The drug lord known as El Chapo can hire a high-profile lawyer, but the judge overseeing his case won't guarantee he gets paid.
Joaquin Guzman, who has been represented by public defenders, wants private attorney Jeffrey Lichtman to take over. But Guzman's assets are frozen, and there's a risk that the government could seize any legal fees he pays, claiming they're tainted by drug money.
"He's completely locked down so how does he pay us?" Lichtman told NBC News. "He can't just go to his checkbook in his jail cell and say, 'Here's a check, you're hired.'"
At a hearing on Monday, U.S. District Judge Brian Cogan said he wouldn't pressure the government to keep its hands off the cash. The accused Mexican cartel leader will instead be allowed to meet with a family member for the first time on Thursday to discuss how to pay the lawyer.
Cogan warned that if Guzman wants to change attorneys, he needs to do it soon because he won't delay the trial, which is scheduled to start in April and could put Guzman behind bars for the rest of his life.
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"It's very difficult to be ready for an April trial date when we can't come into the case because he's not even be able to meet with his family to arrange our fee," a frustrated Lichtman said outside court, adding that he still hoped something could be worked out.
"This is still America. The man deserves not only his choice of counsel, but also a fair trial," he said.
Guzman was extradited to the U.S. in January, a year after he was recaptured following a spectacular 2015 tunnel escape from a Mexican prison. He's charged with running a massive and murderous drug-trafficking operation that helped fuel an American drug epidemic.
He's being held in solitary confinement for 23 hours a day, except for meetings with his lawyers. When he arrived in the courtroom on Monday, he waved to wife Emma Coronel, who married him in 2007 while he was on the lam after his 2001 prison escape in a laundry cart.
During the brief hearing, he looked frequently at the 27-year-old former beauty queen, their twin daughters and other supporters sitting in the second row, emotion crossing his face at times.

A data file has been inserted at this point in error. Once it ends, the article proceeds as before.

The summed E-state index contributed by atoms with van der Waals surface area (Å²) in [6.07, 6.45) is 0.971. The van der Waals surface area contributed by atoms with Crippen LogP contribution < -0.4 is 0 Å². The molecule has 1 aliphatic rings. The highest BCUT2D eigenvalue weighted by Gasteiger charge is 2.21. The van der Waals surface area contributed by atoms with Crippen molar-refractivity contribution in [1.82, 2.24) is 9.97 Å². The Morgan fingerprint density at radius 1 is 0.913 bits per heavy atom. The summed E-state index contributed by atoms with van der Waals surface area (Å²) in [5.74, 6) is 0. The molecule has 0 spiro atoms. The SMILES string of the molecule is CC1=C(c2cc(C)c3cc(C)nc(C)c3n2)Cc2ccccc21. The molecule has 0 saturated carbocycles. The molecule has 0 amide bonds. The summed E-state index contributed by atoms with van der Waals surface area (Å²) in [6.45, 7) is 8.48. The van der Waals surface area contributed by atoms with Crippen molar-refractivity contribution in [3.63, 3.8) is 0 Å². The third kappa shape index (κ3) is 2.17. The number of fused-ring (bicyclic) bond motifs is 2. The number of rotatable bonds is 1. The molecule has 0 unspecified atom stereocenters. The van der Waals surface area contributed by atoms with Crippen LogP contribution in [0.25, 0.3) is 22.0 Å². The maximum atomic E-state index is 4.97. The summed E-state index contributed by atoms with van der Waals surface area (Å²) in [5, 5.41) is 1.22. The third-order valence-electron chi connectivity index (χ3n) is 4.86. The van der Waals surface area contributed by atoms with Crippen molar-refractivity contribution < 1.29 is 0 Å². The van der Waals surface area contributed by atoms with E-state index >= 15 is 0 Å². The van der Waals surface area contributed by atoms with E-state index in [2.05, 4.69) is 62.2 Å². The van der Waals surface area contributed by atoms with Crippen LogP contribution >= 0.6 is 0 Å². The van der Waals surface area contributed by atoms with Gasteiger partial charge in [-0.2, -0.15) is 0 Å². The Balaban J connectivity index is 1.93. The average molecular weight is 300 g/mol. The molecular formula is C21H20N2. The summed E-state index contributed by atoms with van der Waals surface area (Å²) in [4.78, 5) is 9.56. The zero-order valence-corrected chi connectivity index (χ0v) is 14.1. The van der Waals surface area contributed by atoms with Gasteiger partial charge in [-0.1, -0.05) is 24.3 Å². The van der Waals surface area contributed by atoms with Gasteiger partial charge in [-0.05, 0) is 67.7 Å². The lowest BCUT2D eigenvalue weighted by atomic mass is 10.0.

Lichtman said that in the last seven months, Guzman has not been allowed to meet with any relatives, including his wife and children, and can't even talk to jail guards because he doesn't speak any English.
The lawyer — whose past clients include terrorists and John "Junior" Gotti, the son of a mob boss — said the security arrangements were the most stringent he's seen in 27 years of practice.
"You walk to the courthouse and there are helicopters buzzing outside and there are men with automatic weapons with helmets on and it's just for a little guy," Lichtman told NBC News.
"This is a calm, serene guy so the whole thing is bizarre to us, every last aspect of this case," he said, adding that Guzman's reputation didn't match the man he met in jail.
"He's calm, he's very funny, I mean I had him laughing today. He had tears rolling down his face," he said. "This is a guy who's supposed to be a mass murderer. You would never think it if you met him."
Tracy Connor is a senior writer for NBC News. She started this role in December, 2012. Connor is responsible for reporting and writing breaking news, features and enterprise stories for NBCNews.com. Connor joined NBC News from the New York Daily News, where she was a senior writer covering a broad range of news and supervising the health and immigration beats. Prior to that she was an assistant city editor who oversaw breaking news and the courts and entertainment beats.
Earlier, Connor was a staff writer at the New York Post, United Press International and Brooklyn Paper Publications.
Connor has won numerous awards from journalism organizations including the Deadline Club and the New York Press Club.